To further establish a connection between the pluripotent state and non-CpG methylation, iPSC were generated from the fibroblasts which previously showed very little non-CpG methylation; and accordingly, non-CpG methylation was re-established to the levels observed in hESCs. The next obvious task was to understand the mechanisms behind this modification pattern in hESCs. Thorough analysis of DNA methylation patterns found a consensus sequence for the DNMT3 DNA methyltransferases, while the periodicity of this sequence observed in the genome is consistent with spacing between the active sites in the DNMT3A and DNMT3L heterotetramer complex, which mediates de novo DNA methylation. Gene expression analysis supported these findings, showing the over-representation of DNMT3A in hESCs when compared to fibroblasts.

This paper describes a monumental step forward in epigenetics with respect to the scale, analytical techniques, findings and, importantly, a paradigm shift in relation to the way we think about DNA methylation.

In another recent paper in Nature Genetics, Doi et al (2) alsoreport thatDNA methylation outwith CpG islands is potentially an important regulatory mechanism. In this article, DNA methylation was studied by comparing regions of methylation which differ between fibroblasts, hESCs and iPSCs. Differentially methylated regions (DMRs) were identified between iPSCs and fibroblasts of origin which exhibited comparatively low densities of CpG di-nucleotides but lay close to CpG islands (referred to as CpG “shores”). These regions were described as being Reprogramming-Differentially Methylated Regions (R-DMRs) and were often located near developmental and regulatory genes. A significant proportion of R-DMRs exhibited hypomethylation in iPSCs and overlapped with bivalent domains (regions of tri-methylation of lysine 4 and 27 of histone H3) and SOX2, NANOG, and OCT4 binding sites. This suggests that sites of demethylation during reprogramming of fibroblasts to iPSC are tightly linked to genes involved in pluripotency.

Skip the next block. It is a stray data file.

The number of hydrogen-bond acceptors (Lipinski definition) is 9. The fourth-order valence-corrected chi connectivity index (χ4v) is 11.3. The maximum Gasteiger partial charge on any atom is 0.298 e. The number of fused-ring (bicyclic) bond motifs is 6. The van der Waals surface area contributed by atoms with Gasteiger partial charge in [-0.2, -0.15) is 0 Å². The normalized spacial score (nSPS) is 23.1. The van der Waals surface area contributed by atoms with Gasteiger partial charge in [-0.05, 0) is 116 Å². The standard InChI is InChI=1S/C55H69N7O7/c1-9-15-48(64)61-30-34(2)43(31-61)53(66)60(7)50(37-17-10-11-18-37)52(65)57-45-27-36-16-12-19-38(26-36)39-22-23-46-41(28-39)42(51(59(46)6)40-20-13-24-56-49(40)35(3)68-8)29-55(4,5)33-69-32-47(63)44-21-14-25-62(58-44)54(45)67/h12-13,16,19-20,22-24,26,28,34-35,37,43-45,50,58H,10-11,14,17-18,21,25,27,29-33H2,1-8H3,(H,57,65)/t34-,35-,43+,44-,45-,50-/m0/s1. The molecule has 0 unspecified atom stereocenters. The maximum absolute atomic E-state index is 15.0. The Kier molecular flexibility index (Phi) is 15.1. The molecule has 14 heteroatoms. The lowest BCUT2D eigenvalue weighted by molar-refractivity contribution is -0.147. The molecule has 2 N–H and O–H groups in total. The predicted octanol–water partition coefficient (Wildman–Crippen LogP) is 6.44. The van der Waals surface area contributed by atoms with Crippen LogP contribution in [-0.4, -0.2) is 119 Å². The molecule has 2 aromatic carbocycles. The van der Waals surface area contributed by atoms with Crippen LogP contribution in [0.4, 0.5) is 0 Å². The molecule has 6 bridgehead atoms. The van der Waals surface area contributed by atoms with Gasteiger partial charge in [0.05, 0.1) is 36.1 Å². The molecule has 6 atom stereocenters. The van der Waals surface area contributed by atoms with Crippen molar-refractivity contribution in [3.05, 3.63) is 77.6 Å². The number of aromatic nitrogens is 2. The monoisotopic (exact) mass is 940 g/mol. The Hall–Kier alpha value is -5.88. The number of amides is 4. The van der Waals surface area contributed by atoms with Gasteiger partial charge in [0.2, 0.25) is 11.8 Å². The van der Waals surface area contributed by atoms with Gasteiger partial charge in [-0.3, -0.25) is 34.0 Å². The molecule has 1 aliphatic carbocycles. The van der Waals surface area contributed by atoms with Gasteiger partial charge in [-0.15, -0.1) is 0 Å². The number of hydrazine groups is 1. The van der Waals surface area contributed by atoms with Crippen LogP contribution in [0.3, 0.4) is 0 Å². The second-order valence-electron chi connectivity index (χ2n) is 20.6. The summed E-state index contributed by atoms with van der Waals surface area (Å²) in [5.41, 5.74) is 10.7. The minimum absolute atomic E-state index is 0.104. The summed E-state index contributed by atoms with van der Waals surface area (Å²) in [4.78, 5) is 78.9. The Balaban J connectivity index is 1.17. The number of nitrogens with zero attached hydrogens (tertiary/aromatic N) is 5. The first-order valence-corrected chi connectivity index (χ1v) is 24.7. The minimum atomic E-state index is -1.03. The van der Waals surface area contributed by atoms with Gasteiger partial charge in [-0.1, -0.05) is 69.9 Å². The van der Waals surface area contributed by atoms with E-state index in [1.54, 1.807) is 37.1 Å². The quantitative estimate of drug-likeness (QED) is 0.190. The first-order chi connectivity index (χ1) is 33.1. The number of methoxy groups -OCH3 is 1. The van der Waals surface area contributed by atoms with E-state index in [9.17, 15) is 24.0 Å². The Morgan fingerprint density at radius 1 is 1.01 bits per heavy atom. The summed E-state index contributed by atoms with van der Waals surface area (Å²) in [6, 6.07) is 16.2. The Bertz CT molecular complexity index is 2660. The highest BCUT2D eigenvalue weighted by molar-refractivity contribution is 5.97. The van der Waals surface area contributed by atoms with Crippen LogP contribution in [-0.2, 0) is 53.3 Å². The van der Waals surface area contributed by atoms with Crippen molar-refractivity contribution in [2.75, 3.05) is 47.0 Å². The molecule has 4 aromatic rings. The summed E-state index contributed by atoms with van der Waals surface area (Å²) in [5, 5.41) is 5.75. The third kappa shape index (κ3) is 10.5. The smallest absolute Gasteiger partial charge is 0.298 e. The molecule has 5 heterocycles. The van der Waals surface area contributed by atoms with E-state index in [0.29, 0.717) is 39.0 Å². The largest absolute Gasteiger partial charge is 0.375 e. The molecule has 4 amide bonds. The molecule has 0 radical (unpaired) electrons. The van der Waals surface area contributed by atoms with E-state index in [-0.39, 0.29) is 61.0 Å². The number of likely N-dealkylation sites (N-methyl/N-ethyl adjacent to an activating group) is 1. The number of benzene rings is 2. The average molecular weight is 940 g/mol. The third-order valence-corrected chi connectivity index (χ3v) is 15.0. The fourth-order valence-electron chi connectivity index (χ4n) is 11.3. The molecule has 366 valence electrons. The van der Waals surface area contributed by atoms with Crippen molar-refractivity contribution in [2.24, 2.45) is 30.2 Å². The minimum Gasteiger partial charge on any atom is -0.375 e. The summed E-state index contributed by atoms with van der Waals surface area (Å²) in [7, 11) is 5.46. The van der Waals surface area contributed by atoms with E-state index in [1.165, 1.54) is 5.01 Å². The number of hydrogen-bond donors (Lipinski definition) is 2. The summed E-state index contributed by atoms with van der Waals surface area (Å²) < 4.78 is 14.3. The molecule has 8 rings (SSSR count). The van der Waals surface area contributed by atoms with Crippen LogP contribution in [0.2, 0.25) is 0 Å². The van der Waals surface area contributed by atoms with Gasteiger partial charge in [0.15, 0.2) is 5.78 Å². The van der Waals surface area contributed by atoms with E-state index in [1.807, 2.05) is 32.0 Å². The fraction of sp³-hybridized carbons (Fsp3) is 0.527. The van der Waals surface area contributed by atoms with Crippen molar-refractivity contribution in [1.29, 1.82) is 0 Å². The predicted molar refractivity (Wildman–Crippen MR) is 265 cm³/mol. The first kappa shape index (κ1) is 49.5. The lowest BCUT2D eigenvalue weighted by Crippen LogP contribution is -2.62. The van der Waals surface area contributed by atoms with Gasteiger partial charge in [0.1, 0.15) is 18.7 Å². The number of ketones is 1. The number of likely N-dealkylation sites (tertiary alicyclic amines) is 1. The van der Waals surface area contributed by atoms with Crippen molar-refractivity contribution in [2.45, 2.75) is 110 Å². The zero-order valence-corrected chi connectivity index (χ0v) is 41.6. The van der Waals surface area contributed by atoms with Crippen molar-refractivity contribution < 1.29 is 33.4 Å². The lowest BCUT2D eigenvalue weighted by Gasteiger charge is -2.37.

A further part of this study compared the presence of DMRs when comparing iPSC and hESC to determine the similarity of the epigenome in these two apparently “similar” cell types. DMRs were found (both under and over-methylation) between iPSC and hESC with 50% of DMRs lying close to genes of interest, suggesting that iPSC could occupy a distinct and possibly aberrant epigenetic state. However, these regions were relatively small in number (71 DMRs), and perhaps a comparison across different hESCs lines and across iPSCs lines will be required in order to uncover a more representative number of DMRs that “normally” exist, or indeed may uncover regions which “normally” differ. In the future, extended studies similar to this may allow certain regions to be used as epigenetic “Quality Controls” for validating the likeness of iPSCs to hESCs.

  1. Nature - Direct conversion of fibroblasts to functional neurons by defined factors (2009)
  2. Nature Genetics - Differential methylation of tissue- and cancer-specific CpG island shores distinguishes human induced pluripotent stem cells, embryonic stem cells and fibroblasts (2009)